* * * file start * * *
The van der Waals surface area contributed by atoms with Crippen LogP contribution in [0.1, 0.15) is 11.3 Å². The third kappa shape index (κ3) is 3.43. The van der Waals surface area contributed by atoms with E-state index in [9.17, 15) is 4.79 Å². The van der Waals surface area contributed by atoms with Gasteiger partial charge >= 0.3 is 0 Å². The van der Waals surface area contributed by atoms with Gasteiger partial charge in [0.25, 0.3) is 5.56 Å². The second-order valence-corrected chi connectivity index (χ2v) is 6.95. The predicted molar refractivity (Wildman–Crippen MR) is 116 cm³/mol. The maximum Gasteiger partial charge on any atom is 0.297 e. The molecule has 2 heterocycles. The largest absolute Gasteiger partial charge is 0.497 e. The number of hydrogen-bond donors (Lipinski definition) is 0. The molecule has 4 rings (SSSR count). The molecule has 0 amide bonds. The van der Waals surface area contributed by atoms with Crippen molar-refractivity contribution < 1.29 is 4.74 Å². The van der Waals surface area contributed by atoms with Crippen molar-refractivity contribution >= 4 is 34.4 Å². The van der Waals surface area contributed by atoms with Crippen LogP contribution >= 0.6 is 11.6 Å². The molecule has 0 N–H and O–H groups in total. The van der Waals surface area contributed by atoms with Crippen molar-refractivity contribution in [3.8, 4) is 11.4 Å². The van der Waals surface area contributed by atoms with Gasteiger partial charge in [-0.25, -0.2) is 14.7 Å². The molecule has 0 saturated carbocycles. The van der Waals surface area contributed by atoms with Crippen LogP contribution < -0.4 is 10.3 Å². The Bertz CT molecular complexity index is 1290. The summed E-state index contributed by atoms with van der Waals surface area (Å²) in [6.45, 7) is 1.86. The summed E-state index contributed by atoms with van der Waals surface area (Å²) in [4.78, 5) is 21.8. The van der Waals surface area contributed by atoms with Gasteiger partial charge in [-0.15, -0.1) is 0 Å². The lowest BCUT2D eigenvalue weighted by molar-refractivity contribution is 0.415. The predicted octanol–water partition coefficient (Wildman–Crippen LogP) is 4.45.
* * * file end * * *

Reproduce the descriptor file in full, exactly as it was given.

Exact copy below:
The van der Waals surface area contributed by atoms with Crippen LogP contribution in [0.1, 0.15) is 11.3 Å². The third kappa shape index (κ3) is 3.43. The van der Waals surface area contributed by atoms with E-state index in [9.17, 15) is 4.79 Å². The van der Waals surface area contributed by atoms with Gasteiger partial charge >= 0.3 is 0 Å². The van der Waals surface area contributed by atoms with Gasteiger partial charge in [0.25, 0.3) is 5.56 Å². The second-order valence-corrected chi connectivity index (χ2v) is 6.95. The predicted molar refractivity (Wildman–Crippen MR) is 116 cm³/mol. The maximum Gasteiger partial charge on any atom is 0.297 e. The molecule has 2 heterocycles. The largest absolute Gasteiger partial charge is 0.497 e. The number of hydrogen-bond donors (Lipinski definition) is 0. The molecule has 4 rings (SSSR count). The molecule has 0 amide bonds. The van der Waals surface area contributed by atoms with Crippen molar-refractivity contribution < 1.29 is 4.74 Å². The van der Waals surface area contributed by atoms with Crippen molar-refractivity contribution >= 4 is 34.4 Å². The van der Waals surface area contributed by atoms with Crippen LogP contribution >= 0.6 is 11.6 Å². The molecule has 0 N–H and O–H groups in total. The van der Waals surface area contributed by atoms with Crippen molar-refractivity contribution in [3.8, 4) is 11.4 Å². The van der Waals surface area contributed by atoms with Gasteiger partial charge in [-0.25, -0.2) is 14.7 Å². The molecule has 0 saturated carbocycles. The van der Waals surface area contributed by atoms with Crippen LogP contribution < -0.4 is 10.3 Å². The Bertz CT molecular complexity index is 1290. The summed E-state index contributed by atoms with van der Waals surface area (Å²) in [6.45, 7) is 1.86. The summed E-state index contributed by atoms with van der Waals surface area (Å²) in [4.78, 5) is 21.8. The van der Waals surface area contributed by atoms with Gasteiger partial charge in [-0.15, -0.1) is 0 Å². The lowest BCUT2D eigenvalue weighted by molar-refractivity contribution is 0.415. The predicted octanol–water partition coefficient (Wildman–Crippen LogP) is 4.45.